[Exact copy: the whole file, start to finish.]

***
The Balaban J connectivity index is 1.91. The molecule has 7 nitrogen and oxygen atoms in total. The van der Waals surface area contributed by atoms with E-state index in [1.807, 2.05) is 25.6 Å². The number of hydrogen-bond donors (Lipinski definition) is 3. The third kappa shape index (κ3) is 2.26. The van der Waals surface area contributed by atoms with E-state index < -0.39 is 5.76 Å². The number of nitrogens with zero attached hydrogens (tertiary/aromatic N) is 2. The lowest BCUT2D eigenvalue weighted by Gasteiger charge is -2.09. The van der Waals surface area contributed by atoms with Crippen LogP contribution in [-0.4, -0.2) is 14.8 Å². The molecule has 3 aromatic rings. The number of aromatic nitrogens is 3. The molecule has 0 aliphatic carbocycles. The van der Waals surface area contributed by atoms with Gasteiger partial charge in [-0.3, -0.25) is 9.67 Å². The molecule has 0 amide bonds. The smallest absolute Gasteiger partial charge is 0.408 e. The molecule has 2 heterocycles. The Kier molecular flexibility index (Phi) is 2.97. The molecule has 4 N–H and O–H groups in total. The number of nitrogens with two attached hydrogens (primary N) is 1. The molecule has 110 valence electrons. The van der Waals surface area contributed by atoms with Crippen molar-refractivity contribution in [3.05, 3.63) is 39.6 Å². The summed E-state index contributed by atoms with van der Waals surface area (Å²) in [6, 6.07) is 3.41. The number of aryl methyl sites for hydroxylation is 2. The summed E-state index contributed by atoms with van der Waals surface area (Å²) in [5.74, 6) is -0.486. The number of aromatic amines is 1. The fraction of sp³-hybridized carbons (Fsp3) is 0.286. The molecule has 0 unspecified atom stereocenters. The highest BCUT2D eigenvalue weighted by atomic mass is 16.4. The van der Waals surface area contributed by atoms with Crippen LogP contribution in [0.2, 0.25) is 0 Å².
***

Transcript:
The Balaban J connectivity index is 1.91. The molecule has 7 nitrogen and oxygen atoms in total. The van der Waals surface area contributed by atoms with E-state index in [1.807, 2.05) is 25.6 Å². The number of hydrogen-bond donors (Lipinski definition) is 3. The third kappa shape index (κ3) is 2.26. The van der Waals surface area contributed by atoms with E-state index < -0.39 is 5.76 Å². The number of nitrogens with zero attached hydrogens (tertiary/aromatic N) is 2. The lowest BCUT2D eigenvalue weighted by Gasteiger charge is -2.09. The van der Waals surface area contributed by atoms with Crippen LogP contribution in [-0.4, -0.2) is 14.8 Å². The molecule has 3 aromatic rings. The number of aromatic nitrogens is 3. The molecule has 0 aliphatic carbocycles. The van der Waals surface area contributed by atoms with Gasteiger partial charge in [-0.3, -0.25) is 9.67 Å². The molecule has 0 amide bonds. The smallest absolute Gasteiger partial charge is 0.408 e. The molecule has 2 heterocycles. The Kier molecular flexibility index (Phi) is 2.97. The molecule has 4 N–H and O–H groups in total. The number of nitrogens with two attached hydrogens (primary N) is 1. The molecule has 110 valence electrons. The van der Waals surface area contributed by atoms with Crippen molar-refractivity contribution in [3.05, 3.63) is 39.6 Å². The summed E-state index contributed by atoms with van der Waals surface area (Å²) in [6, 6.07) is 3.41. The number of aryl methyl sites for hydroxylation is 2. The summed E-state index contributed by atoms with van der Waals surface area (Å²) in [5.74, 6) is -0.486. The number of aromatic amines is 1. The fraction of sp³-hybridized carbons (Fsp3) is 0.286. The molecule has 0 unspecified atom stereocenters. The highest BCUT2D eigenvalue weighted by atomic mass is 16.4. The van der Waals surface area contributed by atoms with Crippen LogP contribution in [0.2, 0.25) is 0 Å².